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Netflix’s ‘Avatar: The Last Airbender’ is rediscovering the elements

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Courtesy of Netflix
Katara (Kiawentiio Tarbell) practicing waterbending in the Netflix’s “Avatar: The Last Airbender.”
4.0 out of 5.0 stars

The animated series of “Avatar: The Last Airbender” — created by Bryan Konietzko and Michael Dante DiMartino — first premiered in 2005 and instantly became popular for its excellent storytelling, well written characters and powerful themes. But after 19 years, fans of the original show can enjoy the tale of Avatar Aang once again in the live-action series, which was released Feb. 22 on Netflix. 

The live-action series of “Avatar: The Last Airbender” was developed by television writer and producer Albert Kim, who also worked on shows like “Sleepy Hollow” and “Pantheon.” Kim mentioned that he had doubts about making the series without the original creators at first. However, Kim was able to take the 20 episodes of content from the first season and trim it down to eight that range from 40 minutes to an hour.

The main plot of the show is centered around Aang, portrayed by Gordon Cormier, stopping the 100-year war brought about by the Fire Nation by mastering the four elements: water, earth, fire and air. Aang travels with siblings Katara (Kiawentiio Tarbell) and Sokka (Ian Ousley) to the Southern Water Tribe to protect the waterbenders from the Fire Nation. 

The show follows the original plot line of season one, but mixes up the sequence of events that lead to the final showdown at the Southern Water Tribe. For example, Jet (Sebastian Amoruso), one of the minor antagonists, was introduced in the third episode in the city of Omashu instead of the tenth episode like in the original series. 

Despite the reduced number of episodes, the series had solid pacing. There were a few times that the story started to drag, like the fact that the main cast were in Omashu for two episodes when everything could have been resolved in one episode. The useful aspect of the one-hour format is that it leaves room for more in-depth storytelling and extra content, which is what Kim does perfectly. Additionally, the beginning of the show focused on Aang’s life 100 years before he was found in the iceberg, as opposed to how the animated series waited several episodes to explain more of Aang’s backstory.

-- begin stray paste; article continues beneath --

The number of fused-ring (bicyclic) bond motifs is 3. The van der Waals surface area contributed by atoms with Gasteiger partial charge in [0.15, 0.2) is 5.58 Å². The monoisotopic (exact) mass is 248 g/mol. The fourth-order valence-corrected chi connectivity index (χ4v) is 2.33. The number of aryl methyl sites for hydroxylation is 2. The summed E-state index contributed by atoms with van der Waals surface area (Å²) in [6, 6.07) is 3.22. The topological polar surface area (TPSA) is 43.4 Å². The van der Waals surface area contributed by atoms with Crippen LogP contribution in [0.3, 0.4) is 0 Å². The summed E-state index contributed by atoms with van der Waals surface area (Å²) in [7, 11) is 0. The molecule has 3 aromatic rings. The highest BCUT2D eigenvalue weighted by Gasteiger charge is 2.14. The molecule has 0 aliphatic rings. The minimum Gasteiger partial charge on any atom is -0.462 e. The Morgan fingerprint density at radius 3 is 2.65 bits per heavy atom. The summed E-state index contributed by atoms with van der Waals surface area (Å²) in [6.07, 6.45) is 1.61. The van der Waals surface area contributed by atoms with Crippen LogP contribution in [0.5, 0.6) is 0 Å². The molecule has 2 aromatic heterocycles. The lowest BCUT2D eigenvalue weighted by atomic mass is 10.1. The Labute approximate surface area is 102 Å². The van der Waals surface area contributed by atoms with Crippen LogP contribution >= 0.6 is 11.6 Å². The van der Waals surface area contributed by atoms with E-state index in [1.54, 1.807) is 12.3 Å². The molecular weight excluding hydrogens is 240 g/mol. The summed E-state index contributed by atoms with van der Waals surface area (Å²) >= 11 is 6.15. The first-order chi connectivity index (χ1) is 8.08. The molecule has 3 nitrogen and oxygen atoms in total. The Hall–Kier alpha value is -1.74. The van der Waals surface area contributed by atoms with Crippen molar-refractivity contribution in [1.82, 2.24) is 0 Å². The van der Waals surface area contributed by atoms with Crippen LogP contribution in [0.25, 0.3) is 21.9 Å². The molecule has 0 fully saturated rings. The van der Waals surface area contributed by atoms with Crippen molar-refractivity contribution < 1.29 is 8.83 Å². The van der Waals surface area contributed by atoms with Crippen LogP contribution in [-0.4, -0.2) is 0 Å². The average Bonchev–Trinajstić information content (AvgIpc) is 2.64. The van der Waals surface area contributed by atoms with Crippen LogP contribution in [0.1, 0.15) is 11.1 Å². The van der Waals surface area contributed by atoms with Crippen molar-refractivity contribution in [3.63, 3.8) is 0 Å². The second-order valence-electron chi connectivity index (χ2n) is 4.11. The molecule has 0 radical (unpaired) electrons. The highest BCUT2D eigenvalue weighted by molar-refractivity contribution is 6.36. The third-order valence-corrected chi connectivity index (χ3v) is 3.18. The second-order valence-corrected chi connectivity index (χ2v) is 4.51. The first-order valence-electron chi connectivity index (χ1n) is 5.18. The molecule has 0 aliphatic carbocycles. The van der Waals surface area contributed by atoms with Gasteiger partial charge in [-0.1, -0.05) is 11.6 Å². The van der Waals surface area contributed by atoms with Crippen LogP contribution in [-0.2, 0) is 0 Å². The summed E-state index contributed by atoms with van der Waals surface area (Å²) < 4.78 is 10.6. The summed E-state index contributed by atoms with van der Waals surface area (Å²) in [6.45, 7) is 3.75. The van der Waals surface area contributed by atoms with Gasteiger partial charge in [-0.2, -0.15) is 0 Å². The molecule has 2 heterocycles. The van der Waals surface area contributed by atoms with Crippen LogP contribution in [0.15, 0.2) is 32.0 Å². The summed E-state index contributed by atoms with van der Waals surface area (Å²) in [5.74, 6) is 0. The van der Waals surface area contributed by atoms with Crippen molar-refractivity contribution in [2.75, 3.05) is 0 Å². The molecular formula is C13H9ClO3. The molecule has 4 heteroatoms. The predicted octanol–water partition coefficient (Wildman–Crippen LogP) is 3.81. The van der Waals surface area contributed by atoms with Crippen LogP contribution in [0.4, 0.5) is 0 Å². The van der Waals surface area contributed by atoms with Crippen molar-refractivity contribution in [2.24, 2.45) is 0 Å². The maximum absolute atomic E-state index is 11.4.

One of the strongest aspects of this series is the cast, as they do an incredible job portraying the beloved characters. Starting off with Team Avatar, Gordon Cormier does an outstanding job at embodying Aang’s light hearted and caring nature, while also possessing the maturity and responsibility of being the Avatar. Tarbell and Ousley showcased the wonderful sibling dynamics that their characters had in the show. However, their personalities felt dialed down compared to their animated counterparts, as Sokka was not as goofy and Katara was not as bossy toward Sokka and Aang. It is only the first season, so if the show were to be picked up, maybe their personalities might be fleshed out better in the second season. 

Dallas Liu and Paul Sun-Hyung Lee perfectly portrayed the main antagonists Zuko and Iroh, respectively. Liu had the fiery passion that Zuko had for hunting the Avatar, while Lee had the wise and tea-loving personality that many fans appreciated about his character. 

Avatar: The Last Airbender” is based on East Asian cultures like Chinese and Japanese, while also focusing on Indigenous cultures like Inuits and Yupiks. This reflected in architecture, clothes and the characters’ way of life. Additionally, the creators focused on casting non-white actors to reflect the original ethnicities of the characters.

The original series was known for its bending of the four elements: water, earth, fire and air. Bending involves a person being able to control one of the four elements with ease. But only the Avatar can master all four elements. It can be quite challenging to incorporate bending into a live-action show because of CGI. However, the bending looked smooth and realistic, which many fans thought was missing in the 2010 movie “The Last Airbender.”

Overall, the live-action “Avatar: The Last Airbender” series is one many longtime fans of the original show will enjoy. The show takes the nostalgia and charm of the original series and gives it a fresh take. Despite a few hiccups in the development of some characters and pacing, the series has plenty of potential to do well if it is picked up for another season. 

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Jadyn Davis, Senior writer
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    Eric BassMar 1, 2024 at 12:15 pm

    I’m an alumni from 2016 who’s a huge fan of the original show and worked on this adaption in several capacities on the VFX side over the last 4 years. It’s so exciting to see fans old and new enjoying the show. Thanks for your kind review of the show!

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